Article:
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Forensic Science Technician
What Does a Forensic Science Technician Do?
Forensic science technicians collect and examine physical evidence from crime cases. They may work with other crime experts or technicians, and often specialize in certain areas of crime analysis, such as DNA analysis, which involves examining evidence for DNA that can possibly be matched to the criminal or give investigators clues. Forensic science technicians perform various tests and thorough examinations, using laboratory equipment and highly technical procedures. They must collect and store evidence properly, so that it cannot be tampered with. Technicians must keep thorough records of their discoveries, testing procedures, laboratory techniques, because it is shared with investigators and is often used in court testimonies. When criminal cases go to trials, forensic science technicians typically serve as expert witnesses, who can reveal their laboratory findings, identify and classify evidence and offer their expert opinions. Some technicians consult medical experts and forensic nurses about the time and cause of death, so that they can piece together the evidence and hopefully link the DNA type to a criminal.
What Is the Employment and Salary Outlook for a Forensic Science Technician?
The employment and salary outlook for forensic science technicians should remain positive throughout the years. According to the Bureau of Labor Statistics, forensic science technician jobs will increase by 20 percent during the 2008-2018 decade. Employment growth can be attributed to the increasing demand and use of forensic science techniques in various crimes. A stronger emphasis has also been put on finding criminals faster, but the standards and accuracy of forensic technicians have only been heightened. Therefore, forensic science technicians might experience tougher competition in the job market. Forensic science technicians should also see a favorable salary outlook for the future, as well. According to the Bureau, technicians made an average salary of $49,860 in 2008. Technicians’ highest levels of employment occurred in local and state governments, as well as psychiatric and substance abuse hospitals.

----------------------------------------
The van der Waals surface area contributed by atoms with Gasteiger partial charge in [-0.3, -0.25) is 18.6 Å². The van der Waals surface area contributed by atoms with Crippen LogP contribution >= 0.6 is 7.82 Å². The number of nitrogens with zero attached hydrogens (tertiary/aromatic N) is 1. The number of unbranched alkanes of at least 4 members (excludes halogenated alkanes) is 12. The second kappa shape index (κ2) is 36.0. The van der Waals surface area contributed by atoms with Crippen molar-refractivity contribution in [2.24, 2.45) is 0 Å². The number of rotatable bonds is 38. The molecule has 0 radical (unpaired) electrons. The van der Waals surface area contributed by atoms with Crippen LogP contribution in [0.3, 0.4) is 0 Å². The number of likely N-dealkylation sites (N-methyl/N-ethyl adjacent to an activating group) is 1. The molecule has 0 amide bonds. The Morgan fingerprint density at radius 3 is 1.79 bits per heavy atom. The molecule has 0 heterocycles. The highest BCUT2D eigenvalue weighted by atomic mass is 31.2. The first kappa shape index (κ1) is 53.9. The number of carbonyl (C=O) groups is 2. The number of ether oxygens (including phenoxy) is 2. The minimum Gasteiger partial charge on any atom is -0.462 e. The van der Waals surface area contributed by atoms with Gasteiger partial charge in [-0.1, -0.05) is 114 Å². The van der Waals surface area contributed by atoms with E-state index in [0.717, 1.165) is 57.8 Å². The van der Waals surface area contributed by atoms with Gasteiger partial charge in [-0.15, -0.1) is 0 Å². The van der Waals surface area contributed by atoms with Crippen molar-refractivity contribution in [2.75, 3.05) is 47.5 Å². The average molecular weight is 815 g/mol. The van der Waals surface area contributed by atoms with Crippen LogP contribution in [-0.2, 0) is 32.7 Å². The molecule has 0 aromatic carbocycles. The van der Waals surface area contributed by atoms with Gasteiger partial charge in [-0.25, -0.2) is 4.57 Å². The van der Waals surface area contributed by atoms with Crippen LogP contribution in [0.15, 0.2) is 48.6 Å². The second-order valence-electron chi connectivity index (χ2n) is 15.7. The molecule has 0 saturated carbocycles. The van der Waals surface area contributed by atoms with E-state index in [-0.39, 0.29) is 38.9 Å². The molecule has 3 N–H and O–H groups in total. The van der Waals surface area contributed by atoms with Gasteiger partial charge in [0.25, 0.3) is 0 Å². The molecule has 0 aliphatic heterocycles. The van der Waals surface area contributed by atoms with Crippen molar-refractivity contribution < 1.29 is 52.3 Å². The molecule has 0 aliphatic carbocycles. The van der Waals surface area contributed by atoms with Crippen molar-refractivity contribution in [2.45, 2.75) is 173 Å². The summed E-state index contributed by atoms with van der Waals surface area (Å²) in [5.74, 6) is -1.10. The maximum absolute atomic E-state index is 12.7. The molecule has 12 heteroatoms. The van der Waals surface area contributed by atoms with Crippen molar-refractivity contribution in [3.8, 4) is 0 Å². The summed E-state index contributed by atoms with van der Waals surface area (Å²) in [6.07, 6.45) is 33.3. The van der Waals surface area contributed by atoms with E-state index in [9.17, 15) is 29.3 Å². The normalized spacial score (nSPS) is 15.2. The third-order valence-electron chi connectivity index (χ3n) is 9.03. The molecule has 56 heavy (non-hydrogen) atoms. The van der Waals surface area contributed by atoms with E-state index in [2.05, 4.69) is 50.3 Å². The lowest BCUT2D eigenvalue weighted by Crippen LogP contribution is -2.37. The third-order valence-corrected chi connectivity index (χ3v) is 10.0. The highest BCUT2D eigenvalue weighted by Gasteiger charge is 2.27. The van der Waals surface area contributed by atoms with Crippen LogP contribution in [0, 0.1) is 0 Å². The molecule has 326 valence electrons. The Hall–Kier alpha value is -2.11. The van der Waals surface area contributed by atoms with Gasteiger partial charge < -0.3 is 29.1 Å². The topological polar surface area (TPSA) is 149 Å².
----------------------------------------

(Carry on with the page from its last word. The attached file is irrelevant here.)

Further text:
How Can I Become a Forensic Science Technician?
Before you can enter the exciting, yet challenging field of forensic science, you must complete the necessary educational and training steps first. Most forensic science technicians have at least an associate degree in applied science or science technology. While some employers may require their technicians to have a bachelor’s degree, there are numerous forensic science technician positions available to applicants with an associate degree. An associate degree covers the basics of science, math and some legal procedures, as well as provides hands-on experience in laboratory experiments and investigative research. It also allows you to complete your program faster, so that you may enter the field and start gaining valuable work experience as soon as you’re ready. Visit the American Academy of Forensic Sciences for a listing of jobs within the forensic science field.